Experience historic places at home
As a result of the COVID-19 pandemic most historic places are temporarily closed to the public. Many of us are looking forward to better times when our historic places will once again be open to the public. But for right now there are many ways to ‘visit’ and discover lots of interesting places online, with apps, virtual reality tours, films and games to keep the whole family busy. Here are just a few of them.
Gulf of Georgia Cannery – Richmond, British Columbia
British Columbia’s historic Gulf of Georgia Cannery may not be open to the public right now, but it has a plethora of virtual tours and activities the public can access for free online. Online exhibits include “From Tides to Tin: Salmon Canning in BC” which offers an interactive map to teach you about the 220+ canneries that existed along the coast of BC. Their collections include some amazing vintage films of salmon and herring fishing up and down BC’s west coast!
There is also a game available where players can take the role of the cannery manager, build the factory, and make tough decisions to keep the establishment up and running. Play the game here.
Diefenbunker Museum – Carp, Ontario
Canada’s Cold War Museum is promoting their VR experience, with virtual tours to explore the bunker from any device and even with VR goggles if you have them. They also offer a “Color Our Collections” page with downloadable and printable PDFs coloring-book pages of the Blast Tunnel, the CBC studio and the Bank of Canada Vault – encouraging the whole family to experience the museum and relieve stress at the same time!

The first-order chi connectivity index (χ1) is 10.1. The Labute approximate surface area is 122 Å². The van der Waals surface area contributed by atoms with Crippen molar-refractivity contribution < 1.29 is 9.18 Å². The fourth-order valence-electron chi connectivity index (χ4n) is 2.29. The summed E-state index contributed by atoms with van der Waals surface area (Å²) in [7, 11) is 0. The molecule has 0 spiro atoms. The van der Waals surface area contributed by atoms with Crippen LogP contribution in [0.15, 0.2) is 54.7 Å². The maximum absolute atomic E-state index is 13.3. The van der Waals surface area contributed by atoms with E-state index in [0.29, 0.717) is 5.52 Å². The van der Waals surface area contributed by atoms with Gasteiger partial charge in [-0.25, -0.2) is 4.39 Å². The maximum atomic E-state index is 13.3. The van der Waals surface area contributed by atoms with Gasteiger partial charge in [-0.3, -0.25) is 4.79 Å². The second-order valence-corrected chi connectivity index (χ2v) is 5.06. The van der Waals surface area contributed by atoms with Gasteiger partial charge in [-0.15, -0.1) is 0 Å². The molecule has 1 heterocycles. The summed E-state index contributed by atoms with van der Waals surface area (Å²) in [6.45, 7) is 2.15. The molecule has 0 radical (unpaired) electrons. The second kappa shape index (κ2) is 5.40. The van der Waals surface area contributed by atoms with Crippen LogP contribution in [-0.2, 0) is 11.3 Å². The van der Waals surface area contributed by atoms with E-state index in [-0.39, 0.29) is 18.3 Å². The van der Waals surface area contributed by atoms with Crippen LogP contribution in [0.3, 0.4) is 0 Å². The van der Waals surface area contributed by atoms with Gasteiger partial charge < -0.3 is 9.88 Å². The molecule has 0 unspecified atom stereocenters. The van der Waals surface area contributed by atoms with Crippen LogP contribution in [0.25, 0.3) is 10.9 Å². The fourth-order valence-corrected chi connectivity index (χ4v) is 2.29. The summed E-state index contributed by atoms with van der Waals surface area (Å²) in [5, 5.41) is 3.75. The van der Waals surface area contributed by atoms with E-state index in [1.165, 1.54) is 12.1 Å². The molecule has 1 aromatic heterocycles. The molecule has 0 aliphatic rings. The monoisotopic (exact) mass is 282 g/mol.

Dalnavert – Winnipeg, Manitoba
This Victorian mansion in downtown Winnipeg is a time capsule of the late 1800s and early 1900s. While the site is closed, you can still access all three floors and revel in its richly decorated spaces via an online virtual tour.
Monastery of the Ursulines of Québec – Quebec City, Quebec
Discover the Monastery of the Ursulines of Québec and its four centuries of history with magnificent 3D images. On this virtual tour, the Sisters open their doors and invite you to admire both the architecture of the Monastery as well as its remarkable chapels, works of art and stained-glass windows. This is just one of the many offerings at the Virtual Museum of Canada, an awesome digital source of stories and experiences shared by Canada’s museums and heritage organizations.
Bellevue House National Historic Site – Kingston, Ontario
Visit the home of Sir John A. Macdonald, the Bellevue House, a Parks Canada site, with their virtual tour and explore the whole house from the main floor dining room all the way to the upstairs study. Also thanks to an ongoing collaboration between Parks Canada and Google, you can now explore highlights of many Parks Canada places using Street View for Google Maps. Check out Port-Royal National Historic Site. And don’t stop there: There are more than 160 Parks Canada places to choose from.
The McIntyre Block – Winnipeg, Manitoba
For some of us virtual reality captured on good old-fashioned film is still a great way to experience historic places. The National Film Board of Canada website includes several short films related to heritage. For example, The McIntyre Block (1977) tells the history of a downtown Winnipeg building and its eccentric tenants.
Explore thousands of museums at Google Arts & Culture
Google Arts & Culture is an excellent resource for anyone looking to explore museums around the world. It features over 1200 museums, including many here in Canada. Google Streetview gives you a look at any museum of interest, with links to available virtual tours. You can also use the “Nearby” link to look up museums in your area. Currently, Google Arts & Culture has an online exhibit from the Town of Lincoln, Ontario’s Museum and Cultural Centre celebrating the women of Lincoln using slides and historic images.
With new technology at your fingertips and the innovation and creativity of Canada’s historic places, we can easily connect to Canada’s rich and diverse heritage. Do you know of a great virtual tour of your favourite historic place? We want to know about it! Email Sonja Kruitwagen at firstname.lastname@example.org or tweet us at @nationaltrustca